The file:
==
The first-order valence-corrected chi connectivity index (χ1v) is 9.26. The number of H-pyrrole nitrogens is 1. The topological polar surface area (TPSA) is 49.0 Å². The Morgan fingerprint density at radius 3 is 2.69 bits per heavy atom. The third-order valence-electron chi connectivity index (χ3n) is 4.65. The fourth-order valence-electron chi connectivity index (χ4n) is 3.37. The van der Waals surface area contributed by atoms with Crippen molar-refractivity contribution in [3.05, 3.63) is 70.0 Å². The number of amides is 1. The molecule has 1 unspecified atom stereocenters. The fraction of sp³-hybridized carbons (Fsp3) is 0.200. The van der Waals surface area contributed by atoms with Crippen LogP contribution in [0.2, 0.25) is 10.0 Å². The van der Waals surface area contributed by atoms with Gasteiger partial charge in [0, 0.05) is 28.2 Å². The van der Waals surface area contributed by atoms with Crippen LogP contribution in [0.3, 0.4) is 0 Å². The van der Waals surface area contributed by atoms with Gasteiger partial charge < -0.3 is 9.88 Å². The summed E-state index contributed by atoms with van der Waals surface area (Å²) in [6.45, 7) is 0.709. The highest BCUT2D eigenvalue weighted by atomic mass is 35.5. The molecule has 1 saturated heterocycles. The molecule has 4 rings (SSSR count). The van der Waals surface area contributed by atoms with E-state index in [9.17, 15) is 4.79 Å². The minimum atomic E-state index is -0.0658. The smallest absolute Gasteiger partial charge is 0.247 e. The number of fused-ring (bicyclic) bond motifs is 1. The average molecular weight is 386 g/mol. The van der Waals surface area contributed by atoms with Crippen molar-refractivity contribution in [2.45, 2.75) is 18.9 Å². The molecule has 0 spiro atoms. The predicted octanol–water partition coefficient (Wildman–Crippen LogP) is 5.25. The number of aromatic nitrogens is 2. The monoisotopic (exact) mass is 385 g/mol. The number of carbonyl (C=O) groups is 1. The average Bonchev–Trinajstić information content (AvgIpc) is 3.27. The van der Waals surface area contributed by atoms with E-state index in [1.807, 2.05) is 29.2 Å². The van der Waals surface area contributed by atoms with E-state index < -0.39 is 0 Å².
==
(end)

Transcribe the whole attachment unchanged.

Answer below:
The first-order valence-corrected chi connectivity index (χ1v) is 9.26. The number of H-pyrrole nitrogens is 1. The topological polar surface area (TPSA) is 49.0 Å². The Morgan fingerprint density at radius 3 is 2.69 bits per heavy atom. The third-order valence-electron chi connectivity index (χ3n) is 4.65. The fourth-order valence-electron chi connectivity index (χ4n) is 3.37. The van der Waals surface area contributed by atoms with Crippen molar-refractivity contribution in [3.05, 3.63) is 70.0 Å². The number of amides is 1. The molecule has 1 unspecified atom stereocenters. The fraction of sp³-hybridized carbons (Fsp3) is 0.200. The van der Waals surface area contributed by atoms with Crippen LogP contribution in [0.2, 0.25) is 10.0 Å². The van der Waals surface area contributed by atoms with Gasteiger partial charge in [0, 0.05) is 28.2 Å². The van der Waals surface area contributed by atoms with Crippen LogP contribution in [0.3, 0.4) is 0 Å². The van der Waals surface area contributed by atoms with Gasteiger partial charge < -0.3 is 9.88 Å². The summed E-state index contributed by atoms with van der Waals surface area (Å²) in [6.45, 7) is 0.709. The highest BCUT2D eigenvalue weighted by atomic mass is 35.5. The molecule has 1 saturated heterocycles. The molecule has 4 rings (SSSR count). The van der Waals surface area contributed by atoms with E-state index in [9.17, 15) is 4.79 Å². The minimum atomic E-state index is -0.0658. The smallest absolute Gasteiger partial charge is 0.247 e. The number of fused-ring (bicyclic) bond motifs is 1. The average molecular weight is 386 g/mol. The van der Waals surface area contributed by atoms with Crippen molar-refractivity contribution in [2.45, 2.75) is 18.9 Å². The molecule has 0 spiro atoms. The predicted octanol–water partition coefficient (Wildman–Crippen LogP) is 5.25. The number of aromatic nitrogens is 2. The monoisotopic (exact) mass is 385 g/mol. The number of carbonyl (C=O) groups is 1. The average Bonchev–Trinajstić information content (AvgIpc) is 3.27. The van der Waals surface area contributed by atoms with E-state index in [1.807, 2.05) is 29.2 Å². The van der Waals surface area contributed by atoms with E-state index < -0.39 is 0 Å².